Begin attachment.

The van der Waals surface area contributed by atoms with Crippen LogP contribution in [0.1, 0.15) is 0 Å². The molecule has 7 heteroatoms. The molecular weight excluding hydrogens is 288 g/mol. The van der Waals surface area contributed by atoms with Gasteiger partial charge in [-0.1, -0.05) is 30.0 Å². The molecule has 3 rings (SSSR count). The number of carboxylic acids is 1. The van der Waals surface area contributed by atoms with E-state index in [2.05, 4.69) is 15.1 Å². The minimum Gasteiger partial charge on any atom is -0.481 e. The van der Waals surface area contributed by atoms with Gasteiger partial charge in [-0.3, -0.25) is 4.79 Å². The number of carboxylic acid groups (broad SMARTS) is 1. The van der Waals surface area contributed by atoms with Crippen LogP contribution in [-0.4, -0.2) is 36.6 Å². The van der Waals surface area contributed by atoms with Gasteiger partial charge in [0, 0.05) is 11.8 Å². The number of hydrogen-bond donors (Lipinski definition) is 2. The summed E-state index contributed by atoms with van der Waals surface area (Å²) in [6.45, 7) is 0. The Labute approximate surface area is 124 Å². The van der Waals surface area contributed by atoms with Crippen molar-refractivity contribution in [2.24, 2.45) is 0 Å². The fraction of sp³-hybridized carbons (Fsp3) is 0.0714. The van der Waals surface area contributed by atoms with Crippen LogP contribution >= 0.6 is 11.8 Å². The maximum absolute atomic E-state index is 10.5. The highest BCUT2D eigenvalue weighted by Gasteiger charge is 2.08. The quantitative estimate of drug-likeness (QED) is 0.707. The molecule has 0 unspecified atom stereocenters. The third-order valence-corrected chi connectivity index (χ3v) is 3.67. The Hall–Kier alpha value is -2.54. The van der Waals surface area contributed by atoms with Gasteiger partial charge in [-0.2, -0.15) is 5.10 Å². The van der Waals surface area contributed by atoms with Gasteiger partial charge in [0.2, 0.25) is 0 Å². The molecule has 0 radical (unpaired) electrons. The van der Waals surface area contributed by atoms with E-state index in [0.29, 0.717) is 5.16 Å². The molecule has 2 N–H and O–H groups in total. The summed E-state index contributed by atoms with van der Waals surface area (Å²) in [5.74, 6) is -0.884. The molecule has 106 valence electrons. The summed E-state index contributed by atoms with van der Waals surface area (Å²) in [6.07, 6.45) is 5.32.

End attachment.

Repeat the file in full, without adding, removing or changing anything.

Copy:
The van der Waals surface area contributed by atoms with Crippen LogP contribution in [0.1, 0.15) is 0 Å². The molecule has 7 heteroatoms. The molecular weight excluding hydrogens is 288 g/mol. The van der Waals surface area contributed by atoms with Gasteiger partial charge in [-0.1, -0.05) is 30.0 Å². The molecule has 3 rings (SSSR count). The number of carboxylic acids is 1. The van der Waals surface area contributed by atoms with E-state index in [2.05, 4.69) is 15.1 Å². The minimum Gasteiger partial charge on any atom is -0.481 e. The van der Waals surface area contributed by atoms with Gasteiger partial charge in [-0.3, -0.25) is 4.79 Å². The number of carboxylic acid groups (broad SMARTS) is 1. The van der Waals surface area contributed by atoms with Crippen LogP contribution in [-0.4, -0.2) is 36.6 Å². The van der Waals surface area contributed by atoms with Gasteiger partial charge in [0, 0.05) is 11.8 Å². The number of hydrogen-bond donors (Lipinski definition) is 2. The summed E-state index contributed by atoms with van der Waals surface area (Å²) in [6.45, 7) is 0. The Labute approximate surface area is 124 Å². The van der Waals surface area contributed by atoms with Crippen molar-refractivity contribution in [2.24, 2.45) is 0 Å². The fraction of sp³-hybridized carbons (Fsp3) is 0.0714. The van der Waals surface area contributed by atoms with Crippen LogP contribution >= 0.6 is 11.8 Å². The maximum absolute atomic E-state index is 10.5. The highest BCUT2D eigenvalue weighted by Gasteiger charge is 2.08. The quantitative estimate of drug-likeness (QED) is 0.707. The molecule has 0 unspecified atom stereocenters. The third-order valence-corrected chi connectivity index (χ3v) is 3.67. The Hall–Kier alpha value is -2.54. The van der Waals surface area contributed by atoms with Gasteiger partial charge in [-0.2, -0.15) is 5.10 Å². The van der Waals surface area contributed by atoms with Gasteiger partial charge in [0.2, 0.25) is 0 Å². The molecule has 0 radical (unpaired) electrons. The van der Waals surface area contributed by atoms with E-state index in [0.29, 0.717) is 5.16 Å². The molecule has 2 N–H and O–H groups in total. The summed E-state index contributed by atoms with van der Waals surface area (Å²) in [5.74, 6) is -0.884. The molecule has 106 valence electrons. The summed E-state index contributed by atoms with van der Waals surface area (Å²) in [6.07, 6.45) is 5.32.